Where to go for a mortgage

  • Visit a branch or go online
  • There are several channels to choose from when arranging your mortgage

The way we live is changing, giving us more choice about how we communicate, work and purchase products and services. Some things still require a visit to the shops, others can be ordered online while certain items may be best negotiated over the phone. This is especially true if you plan to do a bit of haggling, such as with a mobile phone contract.

The mortgage market has also developed to offer borrowers the widest choice possible about how they access homeloans. You can choose to go direct to a mortgage lender, or through a professional mortgage adviser who recommends a deal for your needs.

You can visit a lender in branch, or a broker in their office, and of course you can deal with either over the phone. In addition the online channel has become increasingly important for initial research and enquiries, although many people still prefer the human interaction of a face-to-face meeting or a phonecall when it comes to such a large financial transaction.

First-time buyers need to decide what channel best suits their needs, lifestyle and level of confidence. Do you want the reassurance of a mortgage adviser holding your hand every step of the way, or are you confident enough to go online and apply for your mortgage without any advice? The choice is yours.


Many first-time buyers prefer to visit a mortgage lender at a high street branch because they feel reassured by talking through their mortgage with somebody face-to-face. An adviser at a mortgage lender will go through a fact find and interview process with you and advise you on which of their brand’s products is most suitable. But remember they will only advise you on products on offer from that bank or building society and there could be more suitable mortgages elsewhere. A branch adviser will answer your questions and fill in the relevant forms for you. Plus with some lenders, you will be able to contact the same person throughout the process so you can feel safe knowing that you are dealing with someone who already knows you.


Of course, if you phone a mortgage lender you can still have the same human interaction you get in branch, although since mortgage interviews can last up to an hour and a half, it can be more relaxing to sit down in a branch. But for some people who don’t have the time or ability to get down to a local branch, arranging your mortgage by phone is a useful alternative. You can still feel reassured that you have someone in the bank or building society looking after your needs, and they will still fill out forms for you and hold your hand through the process. Telephone staff can also offer full regulated, personal mortgage advice in the same way an in-branch adviser does.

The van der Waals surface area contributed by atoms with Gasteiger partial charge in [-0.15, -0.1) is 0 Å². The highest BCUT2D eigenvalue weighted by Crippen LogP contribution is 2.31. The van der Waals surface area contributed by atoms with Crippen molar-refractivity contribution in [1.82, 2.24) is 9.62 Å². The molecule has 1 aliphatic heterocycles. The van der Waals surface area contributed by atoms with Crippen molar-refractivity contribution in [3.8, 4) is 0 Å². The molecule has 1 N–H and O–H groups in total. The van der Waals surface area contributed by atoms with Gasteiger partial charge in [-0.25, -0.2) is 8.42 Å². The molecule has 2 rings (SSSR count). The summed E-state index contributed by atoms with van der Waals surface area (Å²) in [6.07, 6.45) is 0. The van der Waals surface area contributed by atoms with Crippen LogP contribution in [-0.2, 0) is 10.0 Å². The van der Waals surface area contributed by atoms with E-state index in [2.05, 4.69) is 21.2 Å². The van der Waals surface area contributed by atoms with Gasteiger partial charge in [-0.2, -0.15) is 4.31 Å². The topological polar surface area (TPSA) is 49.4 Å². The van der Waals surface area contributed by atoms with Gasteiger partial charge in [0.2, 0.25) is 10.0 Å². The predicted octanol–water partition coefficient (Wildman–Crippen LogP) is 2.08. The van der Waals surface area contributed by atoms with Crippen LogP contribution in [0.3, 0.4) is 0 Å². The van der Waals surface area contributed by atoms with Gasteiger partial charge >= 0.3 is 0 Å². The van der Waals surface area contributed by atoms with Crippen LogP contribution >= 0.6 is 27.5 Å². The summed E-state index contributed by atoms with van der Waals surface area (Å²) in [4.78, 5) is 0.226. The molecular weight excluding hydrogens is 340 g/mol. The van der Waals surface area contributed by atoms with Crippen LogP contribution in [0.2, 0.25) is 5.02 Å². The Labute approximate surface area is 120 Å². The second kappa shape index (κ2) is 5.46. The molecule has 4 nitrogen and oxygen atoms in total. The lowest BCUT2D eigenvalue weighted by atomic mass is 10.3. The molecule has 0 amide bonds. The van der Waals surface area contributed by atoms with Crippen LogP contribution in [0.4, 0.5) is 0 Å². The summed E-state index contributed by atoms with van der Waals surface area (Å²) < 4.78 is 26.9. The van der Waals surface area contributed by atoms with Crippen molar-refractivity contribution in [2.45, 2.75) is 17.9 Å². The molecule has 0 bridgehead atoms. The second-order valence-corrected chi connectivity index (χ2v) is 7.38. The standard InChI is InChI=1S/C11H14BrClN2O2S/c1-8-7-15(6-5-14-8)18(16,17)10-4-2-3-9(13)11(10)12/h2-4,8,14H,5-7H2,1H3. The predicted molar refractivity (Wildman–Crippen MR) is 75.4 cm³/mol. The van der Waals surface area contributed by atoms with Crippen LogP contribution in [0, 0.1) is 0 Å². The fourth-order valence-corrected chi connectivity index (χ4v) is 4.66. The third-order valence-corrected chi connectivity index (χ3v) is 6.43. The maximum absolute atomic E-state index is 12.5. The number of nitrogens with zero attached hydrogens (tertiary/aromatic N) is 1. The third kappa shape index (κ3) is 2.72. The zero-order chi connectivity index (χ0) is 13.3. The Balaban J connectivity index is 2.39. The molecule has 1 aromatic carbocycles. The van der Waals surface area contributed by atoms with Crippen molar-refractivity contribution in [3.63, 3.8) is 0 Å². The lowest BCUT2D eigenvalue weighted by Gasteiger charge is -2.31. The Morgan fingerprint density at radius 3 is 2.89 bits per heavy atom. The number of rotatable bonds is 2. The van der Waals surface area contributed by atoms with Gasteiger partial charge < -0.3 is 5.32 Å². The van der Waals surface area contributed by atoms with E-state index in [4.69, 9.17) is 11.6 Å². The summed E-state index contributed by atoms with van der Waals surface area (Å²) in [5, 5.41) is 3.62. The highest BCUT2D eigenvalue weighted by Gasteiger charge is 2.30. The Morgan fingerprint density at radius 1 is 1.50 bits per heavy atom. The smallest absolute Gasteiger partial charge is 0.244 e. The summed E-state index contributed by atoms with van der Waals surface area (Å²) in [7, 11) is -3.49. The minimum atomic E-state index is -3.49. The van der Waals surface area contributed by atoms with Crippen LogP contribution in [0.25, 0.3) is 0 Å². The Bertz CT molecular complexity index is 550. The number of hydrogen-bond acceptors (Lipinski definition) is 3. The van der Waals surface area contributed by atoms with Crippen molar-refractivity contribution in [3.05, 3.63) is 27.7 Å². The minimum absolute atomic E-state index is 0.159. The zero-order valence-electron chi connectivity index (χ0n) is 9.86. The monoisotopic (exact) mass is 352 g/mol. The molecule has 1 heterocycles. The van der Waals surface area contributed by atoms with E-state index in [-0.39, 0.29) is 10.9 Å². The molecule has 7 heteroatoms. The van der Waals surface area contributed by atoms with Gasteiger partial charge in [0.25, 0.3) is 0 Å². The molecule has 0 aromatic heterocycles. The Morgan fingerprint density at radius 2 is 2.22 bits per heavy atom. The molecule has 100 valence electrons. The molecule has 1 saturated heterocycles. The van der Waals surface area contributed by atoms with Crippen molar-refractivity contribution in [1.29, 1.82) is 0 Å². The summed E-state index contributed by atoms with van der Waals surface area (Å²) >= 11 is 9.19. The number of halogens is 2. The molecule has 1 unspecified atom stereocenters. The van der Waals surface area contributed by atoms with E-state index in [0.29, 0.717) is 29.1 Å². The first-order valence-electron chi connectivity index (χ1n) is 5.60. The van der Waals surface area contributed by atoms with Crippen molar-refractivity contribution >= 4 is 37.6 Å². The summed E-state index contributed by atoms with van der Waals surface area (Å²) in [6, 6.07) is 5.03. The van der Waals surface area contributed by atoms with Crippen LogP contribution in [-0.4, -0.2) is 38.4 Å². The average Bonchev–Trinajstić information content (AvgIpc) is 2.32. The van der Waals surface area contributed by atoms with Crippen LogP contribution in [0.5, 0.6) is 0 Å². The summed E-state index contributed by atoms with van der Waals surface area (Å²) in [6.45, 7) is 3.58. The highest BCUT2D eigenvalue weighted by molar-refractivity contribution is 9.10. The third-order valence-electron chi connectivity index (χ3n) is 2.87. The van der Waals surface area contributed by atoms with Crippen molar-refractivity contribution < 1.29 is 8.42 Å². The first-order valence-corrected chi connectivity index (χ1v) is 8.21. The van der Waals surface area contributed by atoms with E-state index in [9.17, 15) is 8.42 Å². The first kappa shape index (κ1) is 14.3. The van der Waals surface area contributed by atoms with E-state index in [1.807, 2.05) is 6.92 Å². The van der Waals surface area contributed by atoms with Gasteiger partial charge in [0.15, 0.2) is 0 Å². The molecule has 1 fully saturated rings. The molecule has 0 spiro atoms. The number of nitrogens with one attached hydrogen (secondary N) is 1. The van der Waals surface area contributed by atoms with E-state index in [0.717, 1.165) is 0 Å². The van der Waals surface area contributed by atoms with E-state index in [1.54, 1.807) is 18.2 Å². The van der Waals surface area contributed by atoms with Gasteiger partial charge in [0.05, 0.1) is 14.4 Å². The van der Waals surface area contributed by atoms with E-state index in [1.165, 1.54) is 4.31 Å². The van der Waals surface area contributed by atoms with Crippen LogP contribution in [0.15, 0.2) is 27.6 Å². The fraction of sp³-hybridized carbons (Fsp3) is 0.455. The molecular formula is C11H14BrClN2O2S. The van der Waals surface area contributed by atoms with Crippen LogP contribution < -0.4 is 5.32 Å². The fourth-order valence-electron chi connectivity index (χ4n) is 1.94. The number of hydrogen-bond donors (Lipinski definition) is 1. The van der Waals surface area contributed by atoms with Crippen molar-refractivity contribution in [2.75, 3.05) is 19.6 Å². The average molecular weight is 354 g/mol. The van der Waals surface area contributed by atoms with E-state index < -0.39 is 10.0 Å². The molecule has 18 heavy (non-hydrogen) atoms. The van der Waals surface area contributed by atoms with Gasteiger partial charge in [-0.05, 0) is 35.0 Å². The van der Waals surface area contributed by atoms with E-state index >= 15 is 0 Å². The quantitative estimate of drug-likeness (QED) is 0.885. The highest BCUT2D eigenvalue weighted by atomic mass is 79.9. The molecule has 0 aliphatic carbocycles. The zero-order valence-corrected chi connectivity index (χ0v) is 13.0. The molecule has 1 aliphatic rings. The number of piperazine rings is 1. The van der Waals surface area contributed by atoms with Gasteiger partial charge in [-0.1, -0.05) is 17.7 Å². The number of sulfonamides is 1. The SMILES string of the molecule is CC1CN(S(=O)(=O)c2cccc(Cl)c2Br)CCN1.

For first-time buyers who are confident about their mortgage knowledge, the online route can prove a quick and easy way to apply for a mortgage. If you take out a deal online without any help or assistance, this is known as an execution-only or non-advised mortgage. It can be very straightforward and you can apply 24/7, but it’s only suitable for those who do not require advice and are comfortable about their mortgage choice. Execution-only is unlikely to be suitable for most first-time buyers.

Alternatively you can go for a half and half approach, where you research your options online, and apply for a Decision In Principle, where the lender offers a (non-binding) offer without doing checks on the information you have provided. At this, or any, stage you can call up the lender and take advice or simply chat through your options. They will help you to complete a full application, deal with any enquiries and give you advice from there.

Mortgage Broker

Many first-time buyers are not confident about mortgages and are unsure about what is the best deal for them, or even what they need to do at what time in order to get a mortgage and buy a property.

A mortgage broker deals with all of this, advising you on the best specific deal for your circumstances, making the application on your behalf and working with the lender to get it through quickly, as well as helping with the paperwork and holding your hand through the whole process.

They are particularly useful for those borrowers with unusual needs or circumstances because they deal with a range of lenders that cater specifically to this market and do not deal directly with the public.

An independent broker can give advice on products from all mortgage lenders, but some brokers are tied. This means they offer advice on a select number of mortgage lenders’ products.

Brokers will either charge a fee for advice, receive commission from the lender or a mixture of both, but they have to tell you about their fee structure on your first meeting, or contact. They are professionally qualified and regulated by the Financial Conduct Authority, so you have a right to redress should you feel there has been a problem.

In addition, they work long hours, may be willing to visit you at work or at home, deal with you over the phone and also by email.


More from this guide

How much can I borrow?

How lenders work it out

Mortgage basics

Fixed vs variable rates

Top tips for first-time buyers

Helpful hints on buying a home

Hunting for your ideal home

Top tips for your property search

Valuations and surveys

How much should you spend?